Sam's gun also looks spectacular as it rearranges itself from one weapon configuration to another, though the action tends to be so intense, and the third-person angle is such that you don't get to see that slick little touch too often during battle. That's OK, though, as Vanquish makes looking spectacular a big priority in just about everything it does. The battlefield itself is never terribly large, with a very simple, linear path laid out to take you from one encounter to the next, but you're constantly reminded of the almost unfathomable size of the space station, with arching vistas that make Halo look like a townhouse, and set-piece events like a huge space cruiser crashing dramatically into the ground right beside you. The glowing power source on the back of Sam's sleek, scaled suit helps it look even more high-tech than all of the grey steel that surrounds him on the space station, and the insect-like design that permeates the Russian armaments gives them a great alien quality. And, not to sound like a broken record here, but it all moves awfully fast. In a way, that speed is the biggest issue with Vanquish. Aside from making it an experience that can be too intense to take in for long stretches, the game seems to blow right by at around five hours.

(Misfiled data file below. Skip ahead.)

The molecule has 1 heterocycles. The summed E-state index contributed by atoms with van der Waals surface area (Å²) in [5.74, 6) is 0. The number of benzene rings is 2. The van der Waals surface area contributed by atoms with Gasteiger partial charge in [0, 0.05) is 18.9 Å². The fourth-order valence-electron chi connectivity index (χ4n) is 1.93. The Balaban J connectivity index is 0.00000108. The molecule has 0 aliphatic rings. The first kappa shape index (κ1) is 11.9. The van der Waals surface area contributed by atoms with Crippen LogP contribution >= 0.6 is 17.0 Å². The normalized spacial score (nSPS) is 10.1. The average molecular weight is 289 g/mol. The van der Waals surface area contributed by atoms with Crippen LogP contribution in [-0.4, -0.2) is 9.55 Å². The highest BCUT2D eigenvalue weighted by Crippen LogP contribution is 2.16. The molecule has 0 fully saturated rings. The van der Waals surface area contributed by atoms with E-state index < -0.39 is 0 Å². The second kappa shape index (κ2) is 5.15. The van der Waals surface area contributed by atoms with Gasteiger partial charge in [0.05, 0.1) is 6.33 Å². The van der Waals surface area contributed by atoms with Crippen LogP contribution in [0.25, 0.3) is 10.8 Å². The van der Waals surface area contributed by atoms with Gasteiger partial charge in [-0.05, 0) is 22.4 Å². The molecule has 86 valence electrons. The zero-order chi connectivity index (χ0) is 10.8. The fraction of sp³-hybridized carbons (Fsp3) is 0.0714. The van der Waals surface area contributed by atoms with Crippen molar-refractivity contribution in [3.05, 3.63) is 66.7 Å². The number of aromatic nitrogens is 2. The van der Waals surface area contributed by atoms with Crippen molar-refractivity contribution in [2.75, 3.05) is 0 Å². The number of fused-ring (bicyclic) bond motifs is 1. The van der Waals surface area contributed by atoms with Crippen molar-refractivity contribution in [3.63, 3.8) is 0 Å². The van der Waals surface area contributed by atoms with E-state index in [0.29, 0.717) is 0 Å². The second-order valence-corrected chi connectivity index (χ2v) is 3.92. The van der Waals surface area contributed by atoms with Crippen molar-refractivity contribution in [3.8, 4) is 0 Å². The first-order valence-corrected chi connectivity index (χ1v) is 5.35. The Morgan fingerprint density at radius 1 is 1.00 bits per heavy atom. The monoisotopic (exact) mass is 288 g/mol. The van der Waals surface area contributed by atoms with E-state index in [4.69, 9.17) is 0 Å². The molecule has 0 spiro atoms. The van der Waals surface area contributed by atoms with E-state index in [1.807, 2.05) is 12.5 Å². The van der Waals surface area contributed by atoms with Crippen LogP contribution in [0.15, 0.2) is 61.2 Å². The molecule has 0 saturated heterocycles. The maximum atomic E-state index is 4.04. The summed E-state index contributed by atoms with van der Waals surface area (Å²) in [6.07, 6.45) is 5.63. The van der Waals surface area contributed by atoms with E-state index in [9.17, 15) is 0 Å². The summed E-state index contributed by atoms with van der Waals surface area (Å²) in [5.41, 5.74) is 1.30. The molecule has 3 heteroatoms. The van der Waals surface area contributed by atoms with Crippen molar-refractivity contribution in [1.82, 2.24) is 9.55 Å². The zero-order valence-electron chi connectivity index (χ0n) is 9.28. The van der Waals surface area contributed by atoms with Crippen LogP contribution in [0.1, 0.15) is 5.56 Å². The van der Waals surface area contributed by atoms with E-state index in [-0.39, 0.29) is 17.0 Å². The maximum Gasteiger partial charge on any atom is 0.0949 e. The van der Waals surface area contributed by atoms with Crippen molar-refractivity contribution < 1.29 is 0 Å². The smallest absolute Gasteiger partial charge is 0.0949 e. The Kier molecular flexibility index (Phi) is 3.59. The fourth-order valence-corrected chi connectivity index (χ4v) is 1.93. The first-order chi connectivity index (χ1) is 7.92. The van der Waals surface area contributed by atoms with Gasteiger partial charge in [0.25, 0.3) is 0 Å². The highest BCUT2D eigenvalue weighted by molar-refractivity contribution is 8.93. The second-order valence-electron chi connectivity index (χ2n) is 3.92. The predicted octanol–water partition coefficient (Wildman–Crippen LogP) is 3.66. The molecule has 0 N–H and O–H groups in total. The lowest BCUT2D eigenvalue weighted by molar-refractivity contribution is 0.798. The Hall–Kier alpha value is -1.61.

Its weird, half-hearted political gestures aside, Vanquish is the kind of video game that reminds you that these are video games. Perhaps more than any quality, video games allow for visceral thrills unfettered by the real-world logistics of physics and general plausibility. Sometimes a game just needs to look cool and make you feel like a space-age badass, and Vanquish accomplishes both with vigor.